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The Everyday Prayer

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Icon of the Holy Face
Church of Sant'Egidio, Rome

Reading of the Word of God

Alleluia, alleluia, alleluia

Whoever lives and believes in me
will never die.

Alleluia, alleluia, alleluia

1 Corinthians 15,35-37.42-49

Someone may ask: How are dead people raised, and what sort of body do they have when they come? How foolish! What you sow must die before it is given new life; and what you sow is not the body that is to be, but only a bare grain, of wheat I dare say, or some other kind; It is the same too with the resurrection of the dead: what is sown is perishable, but what is raised is imperishable; what is sown is contemptible but what is raised is glorious; what is sown is weak, but what is raised is powerful; what is sown is a natural body, and what is raised is a spiritual body. If there is a natural body, there is a spiritual body too. So the first man, Adam, as scripture says, became a living soul; and the last Adam has become a life-giving spirit. But first came the natural body, not the spiritual one; that came only afterwards. The first man, being made of earth, is earthly by nature; the second man is from heaven. The earthly man is the pattern for earthly people, the heavenly man for heavenly ones. And as we have borne the likeness of the earthly man, so we shall bear the likeness of the heavenly one.


Alleluia, alleluia, alleluia

If you believe, you will see the glory of God,
thus says the Lord.

Alleluia, alleluia, alleluia

In order to answer a question about how the resurrection of the body takes place, the apostle uses the example of the seed (the earthly body), which, once it has died, becomes a plant (the risen body). He uses this image to affirm that on the day of the resurrection we will be the same and yet different: we will have our "flesh" but we will be clothed in incorruptibility. We could say that the resurrection is the end of a process that lasts our entire life. None of us can imagine what a risen body is like. But we can get some idea of it from the Gospel stories that narrate the days Jesus spent with the disciples after Easter. The Gospels present the same Jesus who had suffered death on the cross – he still bears the mark of the nails – and yet he is different: the two disciples of Emmaus did not recognize him, nor did Mary and the other disciples. The recognition of the risen Jesus is signalled only by faith. That is to say that we can only recognize a spiritual body if we are "spiritual" people. Paul suggests that the resurrection requires an interior journey, a transformation of the heart and the mind as well as of the body, a transformation of our attitudes. In fact it is a matter of receiving the "seeds of immortality" in us. We do this by listening to the Gospel, participating in the holy liturgy, living in fraternity, and practicing love. This is how the seed of immortality given to us on the day of our Baptism grows in us: a seed that must be guarded, protected, and cultivated every day. In this sense, our entire life is a struggle between evil, which drags us down, and the Lord’s grace, which works to lift us up towards heaven. And if the cause of death is sin and pride, which reside in our hearts, the resurrection begins when we bind our lives to Christ. The sting of death, Paul affirms, suffers its defeat when we bind ourselves to Jesus. Obviously it is a living bond, formed by our obedience to the Gospel, our commitment to love, and our struggles against our own selfishness. But the apostle adds, "Know that in the Lord your labour is not in vain."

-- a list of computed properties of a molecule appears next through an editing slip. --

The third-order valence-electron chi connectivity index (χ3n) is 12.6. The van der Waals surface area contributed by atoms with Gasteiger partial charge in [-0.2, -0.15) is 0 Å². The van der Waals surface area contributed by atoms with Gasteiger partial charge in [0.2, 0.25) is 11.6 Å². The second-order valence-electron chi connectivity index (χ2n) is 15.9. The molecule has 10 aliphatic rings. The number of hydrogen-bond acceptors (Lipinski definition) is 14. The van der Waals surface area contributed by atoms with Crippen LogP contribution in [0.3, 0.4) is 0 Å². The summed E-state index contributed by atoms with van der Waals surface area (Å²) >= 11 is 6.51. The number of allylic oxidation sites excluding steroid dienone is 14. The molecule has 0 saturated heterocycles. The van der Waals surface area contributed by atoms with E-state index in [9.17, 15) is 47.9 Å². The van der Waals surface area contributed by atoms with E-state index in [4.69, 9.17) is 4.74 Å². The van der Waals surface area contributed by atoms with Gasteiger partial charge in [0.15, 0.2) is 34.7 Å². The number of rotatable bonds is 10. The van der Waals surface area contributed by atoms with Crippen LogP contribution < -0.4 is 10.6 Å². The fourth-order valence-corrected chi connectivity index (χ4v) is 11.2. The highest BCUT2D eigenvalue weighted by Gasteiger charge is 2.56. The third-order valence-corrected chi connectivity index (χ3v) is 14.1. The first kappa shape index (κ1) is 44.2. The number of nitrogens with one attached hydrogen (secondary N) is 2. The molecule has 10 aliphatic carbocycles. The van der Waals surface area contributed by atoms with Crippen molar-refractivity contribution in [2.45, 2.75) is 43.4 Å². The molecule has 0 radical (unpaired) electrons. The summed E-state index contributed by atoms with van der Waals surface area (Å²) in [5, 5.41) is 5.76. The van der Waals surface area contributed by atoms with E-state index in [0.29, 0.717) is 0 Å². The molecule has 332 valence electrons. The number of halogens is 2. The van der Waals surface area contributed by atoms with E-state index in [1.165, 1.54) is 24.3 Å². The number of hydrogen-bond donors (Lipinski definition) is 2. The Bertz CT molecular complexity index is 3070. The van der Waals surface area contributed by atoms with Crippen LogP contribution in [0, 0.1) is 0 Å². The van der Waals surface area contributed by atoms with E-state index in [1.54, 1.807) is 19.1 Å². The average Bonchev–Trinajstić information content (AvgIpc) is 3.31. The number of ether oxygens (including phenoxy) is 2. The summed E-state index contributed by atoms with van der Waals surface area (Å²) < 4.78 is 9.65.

Sunday Vigil

Calendar of the week
Sunday, 15 October
Liturgy of the Sunday
Monday, 16 October
Prayer for peace
Tuesday, 17 October
Memory of the Mother of the Lord
Wednesday, 18 October
Memory of the Apostles
Thursday, 19 October
Memory of the Church
Friday, 20 October
Memory of Jesus crucified
Saturday, 21 October
Sunday Vigil
Sunday, 22 October
Liturgy of the Sunday